avoid any problems!
6. Tests are to be completed within one week of the original test date to avoid earning a zero. Make-up tests can
be taken before or after school.

Student Evaluation

We will begin class with warm-ups. Please come in and begin working.
There will occasionally be a formal lab report for a lab that has been done in class.
Reading the chapters will be necessary to understanding the concepts we are studying.
All work should have a heading in the upper right hand corner (Name, Period, and Date).
Work without a name will be discarded after 1 week.
Cheating will not be tolerated and will result in a zero on the assignment along with a discipline referral.

Test days for science are Monday and Wednesday. Tests will always be pre-announced and
students should be prepared for these days.

Late Work Policy
1 day late = -20 points
2 days late = -50 points
3+ days late = grade 0

Weighted Grades
Major (70%): Tests, Projects,
Major Labs, Article Analysis,
Quizzes (4 quizzes = 1 major grade)
Minor (30%): Classwork,
homework, & minor labs

Article Analysis
According the Texas Essential Knowledge and Skills (TEKS) “The student will communicate and apply
scientific information extracted from various sources such as current events, news reports, published
journal articles, and marketing materials; the student will evaluate the impact of scientific research on
society and the environment.”
Each Article Analysis will be recorded as a Major Grade (70%) of the overall student average. Articles
must be from the following sources: scientific periodicals (Scientific American, Discover Science, Science
News, Biotechnology and You, Kids Discover, etc.) or from the newspaper, Time, Newsweek, or special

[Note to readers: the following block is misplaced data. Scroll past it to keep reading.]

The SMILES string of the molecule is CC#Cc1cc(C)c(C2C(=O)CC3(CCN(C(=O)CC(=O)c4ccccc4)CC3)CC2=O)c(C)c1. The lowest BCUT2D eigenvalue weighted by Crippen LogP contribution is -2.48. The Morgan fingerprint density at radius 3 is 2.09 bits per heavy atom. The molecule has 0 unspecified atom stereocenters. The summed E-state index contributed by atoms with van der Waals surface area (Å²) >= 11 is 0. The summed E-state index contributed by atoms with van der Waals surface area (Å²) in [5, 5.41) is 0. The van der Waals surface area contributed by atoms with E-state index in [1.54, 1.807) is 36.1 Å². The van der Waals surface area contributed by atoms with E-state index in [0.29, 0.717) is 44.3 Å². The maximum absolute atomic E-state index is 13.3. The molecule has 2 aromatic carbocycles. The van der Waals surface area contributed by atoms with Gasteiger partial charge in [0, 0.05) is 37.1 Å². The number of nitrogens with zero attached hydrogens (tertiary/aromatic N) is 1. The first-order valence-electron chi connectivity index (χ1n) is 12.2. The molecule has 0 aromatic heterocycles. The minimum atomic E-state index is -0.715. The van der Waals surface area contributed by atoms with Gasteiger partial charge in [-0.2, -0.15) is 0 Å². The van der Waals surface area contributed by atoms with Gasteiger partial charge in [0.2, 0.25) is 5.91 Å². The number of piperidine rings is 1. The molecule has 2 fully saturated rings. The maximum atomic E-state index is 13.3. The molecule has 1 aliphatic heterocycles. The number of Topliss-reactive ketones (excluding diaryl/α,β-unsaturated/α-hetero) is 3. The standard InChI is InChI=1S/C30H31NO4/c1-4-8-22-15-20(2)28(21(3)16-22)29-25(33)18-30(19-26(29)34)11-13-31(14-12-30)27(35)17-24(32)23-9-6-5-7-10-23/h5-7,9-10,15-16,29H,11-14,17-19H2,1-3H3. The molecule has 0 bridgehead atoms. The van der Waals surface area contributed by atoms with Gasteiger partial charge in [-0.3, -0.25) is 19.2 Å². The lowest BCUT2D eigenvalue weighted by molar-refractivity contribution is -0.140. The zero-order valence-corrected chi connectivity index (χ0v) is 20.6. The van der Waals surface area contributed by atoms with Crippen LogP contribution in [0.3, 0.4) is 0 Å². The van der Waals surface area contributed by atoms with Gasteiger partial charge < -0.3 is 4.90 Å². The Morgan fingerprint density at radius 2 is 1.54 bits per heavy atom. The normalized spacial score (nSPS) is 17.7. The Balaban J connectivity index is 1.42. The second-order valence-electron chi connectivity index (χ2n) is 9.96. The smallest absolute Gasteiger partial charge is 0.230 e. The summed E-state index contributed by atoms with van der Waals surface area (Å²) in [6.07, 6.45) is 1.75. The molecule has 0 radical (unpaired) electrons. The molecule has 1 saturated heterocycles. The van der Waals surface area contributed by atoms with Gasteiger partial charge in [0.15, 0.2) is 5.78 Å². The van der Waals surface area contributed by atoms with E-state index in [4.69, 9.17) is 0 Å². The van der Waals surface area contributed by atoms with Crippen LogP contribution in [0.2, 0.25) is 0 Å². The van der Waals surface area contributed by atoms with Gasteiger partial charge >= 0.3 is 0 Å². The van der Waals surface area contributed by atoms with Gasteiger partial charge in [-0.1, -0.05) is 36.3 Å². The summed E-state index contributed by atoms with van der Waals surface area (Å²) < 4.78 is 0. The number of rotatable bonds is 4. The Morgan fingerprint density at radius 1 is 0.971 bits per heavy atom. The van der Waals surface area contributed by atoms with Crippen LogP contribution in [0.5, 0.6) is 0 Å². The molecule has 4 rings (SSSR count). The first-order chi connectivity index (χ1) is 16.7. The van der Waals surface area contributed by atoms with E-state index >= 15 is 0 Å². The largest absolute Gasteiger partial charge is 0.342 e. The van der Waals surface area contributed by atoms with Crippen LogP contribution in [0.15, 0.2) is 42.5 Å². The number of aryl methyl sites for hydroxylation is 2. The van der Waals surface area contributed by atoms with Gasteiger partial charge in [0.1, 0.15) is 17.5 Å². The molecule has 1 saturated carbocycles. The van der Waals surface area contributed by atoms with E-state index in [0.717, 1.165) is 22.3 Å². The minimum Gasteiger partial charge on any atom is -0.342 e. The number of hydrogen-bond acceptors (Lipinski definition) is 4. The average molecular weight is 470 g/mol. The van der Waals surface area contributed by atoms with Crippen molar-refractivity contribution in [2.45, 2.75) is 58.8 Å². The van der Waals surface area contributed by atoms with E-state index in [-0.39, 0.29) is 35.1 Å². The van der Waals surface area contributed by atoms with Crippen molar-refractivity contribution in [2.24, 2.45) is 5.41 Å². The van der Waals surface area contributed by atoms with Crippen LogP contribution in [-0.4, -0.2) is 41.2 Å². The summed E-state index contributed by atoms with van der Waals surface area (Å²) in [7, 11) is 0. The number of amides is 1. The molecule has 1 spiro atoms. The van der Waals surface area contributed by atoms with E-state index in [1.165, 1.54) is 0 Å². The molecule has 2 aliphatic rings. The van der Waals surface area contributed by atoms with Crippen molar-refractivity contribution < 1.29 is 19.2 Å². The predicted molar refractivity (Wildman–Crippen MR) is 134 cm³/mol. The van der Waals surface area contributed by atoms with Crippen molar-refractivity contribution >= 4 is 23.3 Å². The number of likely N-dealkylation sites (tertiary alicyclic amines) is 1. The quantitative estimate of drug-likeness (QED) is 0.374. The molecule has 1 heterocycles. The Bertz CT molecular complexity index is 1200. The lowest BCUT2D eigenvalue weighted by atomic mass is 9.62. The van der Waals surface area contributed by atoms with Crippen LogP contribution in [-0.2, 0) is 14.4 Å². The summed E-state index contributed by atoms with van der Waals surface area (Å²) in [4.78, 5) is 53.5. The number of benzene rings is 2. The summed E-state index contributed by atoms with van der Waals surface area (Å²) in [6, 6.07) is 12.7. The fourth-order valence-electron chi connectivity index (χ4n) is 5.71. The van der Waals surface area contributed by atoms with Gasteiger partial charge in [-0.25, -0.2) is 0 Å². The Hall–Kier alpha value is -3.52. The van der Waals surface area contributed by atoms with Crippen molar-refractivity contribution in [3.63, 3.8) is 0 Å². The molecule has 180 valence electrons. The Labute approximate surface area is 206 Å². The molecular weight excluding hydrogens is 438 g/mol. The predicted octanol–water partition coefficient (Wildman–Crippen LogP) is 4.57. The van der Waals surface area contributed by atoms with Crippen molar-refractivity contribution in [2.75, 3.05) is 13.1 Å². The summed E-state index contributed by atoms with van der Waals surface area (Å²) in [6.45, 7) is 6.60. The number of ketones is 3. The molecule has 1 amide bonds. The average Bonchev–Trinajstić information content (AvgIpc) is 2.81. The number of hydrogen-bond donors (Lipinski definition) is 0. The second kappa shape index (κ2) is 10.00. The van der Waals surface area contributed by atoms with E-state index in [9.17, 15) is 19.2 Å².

Internet sites such as the National Institute of Health. The topic of the Article Analysis must relate to a
topic we have covered in that six weeks. Due dates for the Article Analysis will be given three – four
weeks in advance (always on class calendar) and will always be placed at the end of the six weeks. (see
“Article Analysis” handout for more information)
It is important the student understand how to read the article and then communicate their thoughts
and feelings in their own words. Therefore, as all students will have a GRHS academic integrity contract
on file, if it is determined that the student plagiarized they will receive a grade of zero.

I encourage students to come for tutoring! I will be available Tuesday mornings from
3:45-4:15pm and Wednesday afternoons from 3:45-4:15pm. My goal is your success!


PROCESS SKILLS to be used throughout the year:
Collecting/Recording Data
Interpreting/Analyzing Data
Controlling Variables
Scientific Method, Hypotheses vs. Theory
Analyzing, Inferring, and Evaluating
Lab Safety

1st Six Weeks (8/22 – 9/30)
Interactions among organisms
Flow of Matter & Energy through trophic levels
Carbon and nitrogen cycles
Ecosystems and changes
Conservation of Resources

4th Six Weeks (1/2 – 2/17)
DNA and Cell Cycle
Replication & Mitosis
Diseases (Cancer, etc)
Protein Synthesis & Mutations
Cell differentiation
Transcription and translation
Mutations (diseases, cancer, etc.)

2nd Six Weeks (10/3 – 11/4)
Biological Systems
Levels of organization
Interactions of Body Systems
Specialized cells
Interactions of systems
Role of Enzymes
Organic molecules
Nucleic Acids
Components, structure
Genetic code
Specialized cells
Of plants & of animals
Cell growth & division
Replication & Mitosis
Diseases (Cancer, etc)

3rd Six Weeks (11/7– 12/16)
Multicellular organisms
Prokaryotic & Eukaryotic Cells
Specialized cells
Of plants & of animals
Cellular Processes
Transport and synthesis
Feedback mechanisms/Homeostasis

5th Six Weeks (2/20 – 4/14)
Genetics & DNA Technology
Genetic variations /Human Genetics
Gene expression
DNA analysis techniques
*GATTACA (PG-13) 1997 will be shown

Fossil record
Natural Selection
Different reproductive successes
Adaptation & development of a species
Biological evolution & populations
Effects of evolutionary mechanisms
Species diversity & survival

6th Six Weeks (4/17 – 6/2)
Viruses & Microorganisms
Viral reproduction
Role of viruses in causing disease

*Some labs will require the usage of food
items; and some labs will be able to be
consumed at the conclusion of the lab on the
discretion of each individual student.

*Outbreak (R) 1997 will be shown